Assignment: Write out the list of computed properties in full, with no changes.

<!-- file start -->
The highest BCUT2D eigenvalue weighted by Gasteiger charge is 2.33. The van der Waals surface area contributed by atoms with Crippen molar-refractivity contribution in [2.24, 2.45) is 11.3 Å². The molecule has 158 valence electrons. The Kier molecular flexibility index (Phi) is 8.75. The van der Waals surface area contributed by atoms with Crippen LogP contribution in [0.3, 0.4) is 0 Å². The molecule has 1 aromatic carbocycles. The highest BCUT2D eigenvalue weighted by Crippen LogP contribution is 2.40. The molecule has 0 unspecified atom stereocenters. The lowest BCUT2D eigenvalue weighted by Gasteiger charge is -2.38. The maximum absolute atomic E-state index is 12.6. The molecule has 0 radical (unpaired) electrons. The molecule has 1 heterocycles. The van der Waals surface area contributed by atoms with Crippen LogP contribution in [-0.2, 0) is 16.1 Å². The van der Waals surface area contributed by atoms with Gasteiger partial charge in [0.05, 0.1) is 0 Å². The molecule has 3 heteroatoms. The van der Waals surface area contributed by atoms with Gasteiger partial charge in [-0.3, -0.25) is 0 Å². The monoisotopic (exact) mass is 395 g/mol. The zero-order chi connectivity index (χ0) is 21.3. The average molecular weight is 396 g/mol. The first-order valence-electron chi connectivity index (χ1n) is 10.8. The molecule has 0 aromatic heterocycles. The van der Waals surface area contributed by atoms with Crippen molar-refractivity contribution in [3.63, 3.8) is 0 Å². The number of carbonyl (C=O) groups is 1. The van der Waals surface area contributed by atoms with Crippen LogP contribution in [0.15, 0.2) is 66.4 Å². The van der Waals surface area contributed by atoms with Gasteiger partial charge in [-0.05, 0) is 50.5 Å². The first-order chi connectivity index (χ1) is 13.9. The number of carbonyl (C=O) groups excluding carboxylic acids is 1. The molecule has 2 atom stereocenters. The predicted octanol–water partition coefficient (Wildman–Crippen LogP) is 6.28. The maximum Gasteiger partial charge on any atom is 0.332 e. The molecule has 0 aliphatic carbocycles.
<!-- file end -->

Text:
The highest BCUT2D eigenvalue weighted by Gasteiger charge is 2.33. The van der Waals surface area contributed by atoms with Crippen molar-refractivity contribution in [2.24, 2.45) is 11.3 Å². The molecule has 158 valence electrons. The Kier molecular flexibility index (Phi) is 8.75. The van der Waals surface area contributed by atoms with Crippen LogP contribution in [0.3, 0.4) is 0 Å². The molecule has 1 aromatic carbocycles. The highest BCUT2D eigenvalue weighted by Crippen LogP contribution is 2.40. The molecule has 0 unspecified atom stereocenters. The lowest BCUT2D eigenvalue weighted by Gasteiger charge is -2.38. The maximum absolute atomic E-state index is 12.6. The molecule has 0 radical (unpaired) electrons. The molecule has 1 heterocycles. The van der Waals surface area contributed by atoms with Crippen LogP contribution in [-0.2, 0) is 16.1 Å². The van der Waals surface area contributed by atoms with Gasteiger partial charge in [0.05, 0.1) is 0 Å². The molecule has 3 heteroatoms. The van der Waals surface area contributed by atoms with Gasteiger partial charge in [-0.3, -0.25) is 0 Å². The monoisotopic (exact) mass is 395 g/mol. The zero-order chi connectivity index (χ0) is 21.3. The average molecular weight is 396 g/mol. The first-order valence-electron chi connectivity index (χ1n) is 10.8. The molecule has 0 aromatic heterocycles. The van der Waals surface area contributed by atoms with Crippen molar-refractivity contribution in [3.63, 3.8) is 0 Å². The number of carbonyl (C=O) groups is 1. The van der Waals surface area contributed by atoms with Crippen LogP contribution in [0.15, 0.2) is 66.4 Å². The van der Waals surface area contributed by atoms with Gasteiger partial charge in [-0.05, 0) is 50.5 Å². The first-order chi connectivity index (χ1) is 13.9. The number of carbonyl (C=O) groups excluding carboxylic acids is 1. The molecule has 2 atom stereocenters. The predicted octanol–water partition coefficient (Wildman–Crippen LogP) is 6.28. The maximum Gasteiger partial charge on any atom is 0.332 e. The molecule has 0 aliphatic carbocycles.